Deeply Yao Exhibition Showcases Arts & Culture of the Yao Hill Tribe of China and Northern Southeast Asia in Santa Fe from August 12-15 and 17-20

  • SANTA FE, New Mexico
  • /
  • July 28, 2015

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Baiku Yao pleated skirt. Courtesy of Chinalai Tribal Antiquities.

Objects of Art Santa Fe will feature a special exhibition, Deeply Yao, of the works of the Yao people of southern China and northern Southeast Asia.  Deeply Yao is curated by Lee and Vichai Chinalai, and is an exhibition of ethnographica from this major hill tribe group.  More than 100 pieces will be on view, including significant and extremely fine examples of textiles and silver jewelry.


Also known as the Mien, Lan Tan, Mun, Pu Nun, Lu Ngien, Lak Kja, Zao and Dao according to clan and country, the Yao are descendants of people who lived in the mountains around the Changjiang River Basin in China during the Qin and Han dynasties (221 BCE to 220 AD).  Today the majority of Yao people, with a population of over three million, are found throughout southwest China and mainland Southeast Asia. 


Exhibition highlights:

The Yao are unique among the Hill Tribes of Asia because they documented their own history in books throughout the centuries. A selection of these historical scrolls and books will be on view.  Additional highlights include antique textiles, clothing, headdresses, silver jewelry, ancestor paintings and priests’ and shamans’ ritual objects.

Yao woman's ceremonial hat set hat front closeup Guanxi early-mid 1900s Courtesy of Chinalai Tribal Antiques.

Yao Creation Story:

Though they speak several dialects and follow a variety of traditions, Yao people maintain a unique cultural identity, which includes a rich oral history of song and legend.[i]   Pan Gu, the original man, who out of chaos built the world, separating earth and sky, then expanded his body to form the universe.  After his death his head became the mountains of the earth, his breath the wind and clouds, his limbs the four corners of the world, his blood the rivers, flesh soil, beard the constellations, skin and hair trees and herbs, teeth metal, bones and marrow rocks and precious stones, sweat raindrops, and the insects creeping through his body us… human beings.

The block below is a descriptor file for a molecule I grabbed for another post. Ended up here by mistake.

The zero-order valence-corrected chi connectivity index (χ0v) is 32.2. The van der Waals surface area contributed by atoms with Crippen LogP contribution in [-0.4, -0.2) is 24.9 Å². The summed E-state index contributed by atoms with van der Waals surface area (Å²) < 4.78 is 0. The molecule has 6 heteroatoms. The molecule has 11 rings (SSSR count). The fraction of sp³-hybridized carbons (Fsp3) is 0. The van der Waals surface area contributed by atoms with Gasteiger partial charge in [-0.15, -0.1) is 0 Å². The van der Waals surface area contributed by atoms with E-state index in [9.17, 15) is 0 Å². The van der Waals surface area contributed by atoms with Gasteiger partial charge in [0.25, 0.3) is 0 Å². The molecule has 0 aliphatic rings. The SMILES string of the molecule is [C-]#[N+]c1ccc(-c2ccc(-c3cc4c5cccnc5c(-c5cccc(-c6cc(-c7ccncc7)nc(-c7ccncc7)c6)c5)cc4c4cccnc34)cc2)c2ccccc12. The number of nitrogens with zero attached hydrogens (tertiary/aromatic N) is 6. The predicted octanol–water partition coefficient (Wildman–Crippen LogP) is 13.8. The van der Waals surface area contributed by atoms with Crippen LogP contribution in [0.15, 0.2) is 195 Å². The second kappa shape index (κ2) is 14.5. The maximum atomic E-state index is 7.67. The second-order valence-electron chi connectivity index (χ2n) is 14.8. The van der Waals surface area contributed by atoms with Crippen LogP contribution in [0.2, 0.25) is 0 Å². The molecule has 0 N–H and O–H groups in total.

The Yao Culture: Clothing & Religion

The Yao people have a unique form of dress. Their clothes are primarily made from blue cloth that has been embellished with fine embroidery depicting geometric forms or elements from nature. The men wear short collarless shirts paired with black or blue trousers of varying lengths.  Jackets may be buttoned in the middle or to the left and are normally belted. Yao women may wear trousers or pleated skirts, often embellished with embroidery.  They may also wear embroidered short collarless jackets or long robes with long bright red yarn ruffs.[ii]   

il of a Hua Yao head wrap, Hunan, China, early 1900s Courtesy of Chinalai Tribal Antiques.


The dominant religion for the Yao people varies depending upon the region they live in and incorporates elements of animism, totemism, Taoism and ancestor worship. Yao Taoism is laced with magic, prophecy and the supernatural.  The ancestor spirits are informed, consulted and supplicated through every rite of passage.  For the Yao, an orderly relationship with the spirits of nature is maintained through deference and the show of gratitude.  Consequently the Yao shaman or priest plays a very important role within the community to maintain order and safety.  


The Objects of Art Santa Fe Show has something for everyone.  It is the most eclectic and exciting show in Santa Fe.  Whether you are a collector or an art lover, this show presents the best handcrafted and fine art items, running the gamut from historic to contemporary, at all price points.


Objects of Art Santa Fe takes place at El Museo Cultural de Santa Fe, 555 Camino de la Familia, Santa Fe, NM 87501.  The show opens with a benefit for New Mexico PBS/KNME-TV on Wednesday, August 12th.  Public Hours are Thursday, August 13th - Saturday August 15th from 11am to 6pm.  Deeply Yao will be on view during the course of the show, and again during the Antique American Indian Art Show.  Tickets are $15 or $20 for Joint Admission to Objects of Art Santa Fe + Antique American Indian Show.  For additional information, including a complete list of exhibitors, or to purchase tickets, visit  


[i] New World Encyclopedia,  Yao People.

[ii] Yao, November 14, 2007.

AGK Media

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